The official unemployment rate is considered to be a good indicator of where the economy stands, but there’s still a lot that it won’t tell you. Looking at the unemployment rate won’t tell you how long people without jobs haven’t been able to find work. And it doesn’t reveal anything about the number of people who are underemployed.
Underemployment is a fairly broad term that can help us understand who is currently satisfied with their level of employment and who isn’t. Currently, different institutions have divergent methods of quantifying the underemployment rate.
What It Means to Be Underemployed
The official unemployment rate shows the number of jobless adults who were actively looking for work within the past four weeks, as a percentage of the total number of workers in the labor force. But it doesn’t distinguish part-time jobs from full-time jobs or reveal anything about the quality of those jobs. In fact, the unemployment rate ignores millions of underemployed Americans whose jobs don’t match their skill level, education or availability to work.
Underemployment is a broad term that generally refers to three types of workers. These are high-skilled employees with low-skilled jobs, part-time workers who want full-time jobs and skilled workers with low-paying jobs. While these workers technically have jobs, they don’t have the opportunity to contribute as much as they can to society. For example, someone with a law degree is underemployed if he can’t find a job at a law firm and he’s forced to work as a shoe salesman.
What’s the Underemployment Rate?
Measuring underemployment is difficult. In fact, the Bureau of Labor Statistics (BLS) does not officially quantify it. It states that it hasn’t found a way to accurately measure the number of people who are underemployed and the true economic cost of underemployment. Instead, it looks at other forms of labor underutilization in addition to the official unemployment rate.
According to the BLS, the difference between its U-5 and U-6 measures of unemployment provides the best representation of underemployment, at least among part-time workers who would rather have full-time jobs. The U-5 measure looks at the number of people who are unemployed and marginally attached to the workplace as a percentage of the labor force. The U-6 measure covers everything captured by the U-5 measure, plus the number of people working part time involuntarily. For the four quarters ending in March 2019, this difference is 2.9%.
Others have come up with their own ways of tracking underemployment. For instance, Gallup looks at the underemployment rate on a regular basis. After looking at the adults who are either unemployed or working part time (when they want full-time gigs), it estimated that the underemployment rate for adults ages 18 and over was 12.6% at the end of July 2017. Gallup ceased routinely measuring this after that date.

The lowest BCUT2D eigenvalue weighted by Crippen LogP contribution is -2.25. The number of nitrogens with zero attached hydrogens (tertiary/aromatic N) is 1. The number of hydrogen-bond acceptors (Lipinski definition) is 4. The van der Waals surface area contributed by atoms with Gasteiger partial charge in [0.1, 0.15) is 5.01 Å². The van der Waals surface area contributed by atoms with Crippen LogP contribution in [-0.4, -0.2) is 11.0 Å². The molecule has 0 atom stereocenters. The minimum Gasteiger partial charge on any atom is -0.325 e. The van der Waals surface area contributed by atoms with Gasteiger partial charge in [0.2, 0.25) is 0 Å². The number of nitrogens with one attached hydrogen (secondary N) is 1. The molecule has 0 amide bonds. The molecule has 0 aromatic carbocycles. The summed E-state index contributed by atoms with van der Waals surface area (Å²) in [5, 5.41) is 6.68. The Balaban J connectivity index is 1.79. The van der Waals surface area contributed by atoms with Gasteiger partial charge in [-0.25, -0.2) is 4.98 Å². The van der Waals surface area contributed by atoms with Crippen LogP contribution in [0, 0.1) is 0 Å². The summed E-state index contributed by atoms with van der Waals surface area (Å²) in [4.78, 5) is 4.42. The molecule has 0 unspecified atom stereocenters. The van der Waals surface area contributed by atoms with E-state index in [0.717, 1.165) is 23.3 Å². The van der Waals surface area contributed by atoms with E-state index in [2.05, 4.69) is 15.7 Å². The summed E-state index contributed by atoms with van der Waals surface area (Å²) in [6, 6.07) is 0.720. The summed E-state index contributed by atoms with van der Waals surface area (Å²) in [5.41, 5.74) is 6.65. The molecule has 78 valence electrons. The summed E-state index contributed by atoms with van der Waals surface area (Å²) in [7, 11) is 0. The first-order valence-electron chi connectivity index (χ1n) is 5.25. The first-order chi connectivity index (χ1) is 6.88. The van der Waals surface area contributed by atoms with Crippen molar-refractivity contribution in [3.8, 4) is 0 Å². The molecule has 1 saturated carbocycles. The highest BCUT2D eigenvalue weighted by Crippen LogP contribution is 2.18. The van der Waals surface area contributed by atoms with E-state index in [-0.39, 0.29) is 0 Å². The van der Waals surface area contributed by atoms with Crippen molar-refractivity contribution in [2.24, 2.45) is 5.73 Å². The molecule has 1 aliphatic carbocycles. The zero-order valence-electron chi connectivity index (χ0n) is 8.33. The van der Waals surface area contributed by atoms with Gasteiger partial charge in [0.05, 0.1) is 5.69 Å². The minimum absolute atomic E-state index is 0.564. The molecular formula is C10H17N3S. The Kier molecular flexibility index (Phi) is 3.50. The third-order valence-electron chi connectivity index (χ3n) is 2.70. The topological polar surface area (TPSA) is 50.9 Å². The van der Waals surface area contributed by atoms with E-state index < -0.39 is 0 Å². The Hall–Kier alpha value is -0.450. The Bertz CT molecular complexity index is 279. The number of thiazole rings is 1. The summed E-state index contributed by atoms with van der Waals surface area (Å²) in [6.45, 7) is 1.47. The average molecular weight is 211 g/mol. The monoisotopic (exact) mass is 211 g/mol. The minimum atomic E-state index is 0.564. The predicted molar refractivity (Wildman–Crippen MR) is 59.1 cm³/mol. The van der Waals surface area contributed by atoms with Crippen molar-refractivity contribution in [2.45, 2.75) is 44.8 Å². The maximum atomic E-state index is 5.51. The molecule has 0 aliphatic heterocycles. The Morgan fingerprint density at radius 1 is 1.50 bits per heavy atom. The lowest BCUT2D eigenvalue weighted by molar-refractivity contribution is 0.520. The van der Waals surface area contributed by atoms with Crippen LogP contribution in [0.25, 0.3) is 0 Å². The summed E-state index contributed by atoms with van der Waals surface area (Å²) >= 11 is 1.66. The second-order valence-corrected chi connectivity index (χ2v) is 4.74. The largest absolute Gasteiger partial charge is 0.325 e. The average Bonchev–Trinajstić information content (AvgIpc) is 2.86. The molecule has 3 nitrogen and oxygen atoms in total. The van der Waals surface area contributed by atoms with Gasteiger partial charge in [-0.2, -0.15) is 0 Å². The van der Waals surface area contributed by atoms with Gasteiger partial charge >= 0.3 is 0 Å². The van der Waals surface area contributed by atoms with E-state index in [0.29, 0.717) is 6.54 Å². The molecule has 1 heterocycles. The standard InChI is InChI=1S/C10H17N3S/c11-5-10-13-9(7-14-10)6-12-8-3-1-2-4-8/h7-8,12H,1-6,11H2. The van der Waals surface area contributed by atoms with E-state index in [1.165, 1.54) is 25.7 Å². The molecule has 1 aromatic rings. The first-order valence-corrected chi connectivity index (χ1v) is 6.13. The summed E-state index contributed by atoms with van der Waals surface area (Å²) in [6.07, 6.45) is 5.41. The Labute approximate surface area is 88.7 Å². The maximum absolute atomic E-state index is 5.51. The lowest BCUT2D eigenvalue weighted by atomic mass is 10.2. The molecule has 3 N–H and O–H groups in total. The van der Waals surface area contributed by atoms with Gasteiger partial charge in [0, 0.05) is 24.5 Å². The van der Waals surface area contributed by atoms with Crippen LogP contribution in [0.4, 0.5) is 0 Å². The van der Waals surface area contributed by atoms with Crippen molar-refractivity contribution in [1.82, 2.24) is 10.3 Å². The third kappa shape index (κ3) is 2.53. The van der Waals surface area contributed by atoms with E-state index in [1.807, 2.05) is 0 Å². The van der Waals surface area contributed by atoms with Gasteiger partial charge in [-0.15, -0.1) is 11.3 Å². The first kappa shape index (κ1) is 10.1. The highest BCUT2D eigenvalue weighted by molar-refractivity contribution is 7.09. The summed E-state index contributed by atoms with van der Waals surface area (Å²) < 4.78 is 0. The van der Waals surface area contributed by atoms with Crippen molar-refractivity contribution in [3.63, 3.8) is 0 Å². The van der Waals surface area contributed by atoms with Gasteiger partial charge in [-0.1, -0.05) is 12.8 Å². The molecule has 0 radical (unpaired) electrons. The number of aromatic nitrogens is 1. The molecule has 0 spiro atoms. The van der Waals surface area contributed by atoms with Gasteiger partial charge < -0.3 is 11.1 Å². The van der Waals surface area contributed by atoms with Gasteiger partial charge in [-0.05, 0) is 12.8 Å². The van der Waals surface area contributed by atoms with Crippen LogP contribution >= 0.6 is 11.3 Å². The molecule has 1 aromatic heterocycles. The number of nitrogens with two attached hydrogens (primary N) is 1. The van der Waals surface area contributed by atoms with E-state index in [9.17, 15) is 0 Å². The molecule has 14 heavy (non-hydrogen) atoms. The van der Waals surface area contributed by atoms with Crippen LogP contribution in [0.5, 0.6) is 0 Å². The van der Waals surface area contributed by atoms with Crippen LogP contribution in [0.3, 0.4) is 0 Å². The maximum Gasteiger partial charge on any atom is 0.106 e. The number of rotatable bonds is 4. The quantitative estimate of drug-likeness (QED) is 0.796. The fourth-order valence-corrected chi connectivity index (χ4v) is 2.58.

In May 2018, the Economic Policy Institute (EPI) published a paper which found the underemployment rate to be 11.1%. It defined the rate as including “those who work part time but want full-time work and those who have looked for work in the last year but have given up actively seeking it.”
Why There Are So Many Underemployed Workers
There are many reasons why workers can’t find the jobs that they want or that they’re qualified to perform. Underemployment becomes an issue when the supply of certain jobs is lower than the demand for those positions. An economic downturn can also lead to underemployment. In a recession, for example, workers who lose their high-skilled, high-paying jobs may have to take up part-time jobs.
Technological advancements can also raise the underemployment rate. New technology and automation may eliminate the need for some workers. After they’re laid off, displaced workers may need to find low-paying jobs until they can acquire new skills. Technological change and offshore outsourcing are two reasons why the manufacturing industry has been in decline for decades.
Underemployed workers who aren’t happy with their jobs are more likely to be detached and unproductive. Those who feel unmotivated may fail to put effort into gaining additional skills that could improve their job prospects. At its worst, underemployment can raise the poverty rate, lower consumer spending and weaken the economy.
Addressing underemployment is difficult. Encouraging workers to build their professional network, go back to school or take professional development courses might help. Employers also have to find ways to ensure that their workers feel engaged and know that their opinions and concerns matter.
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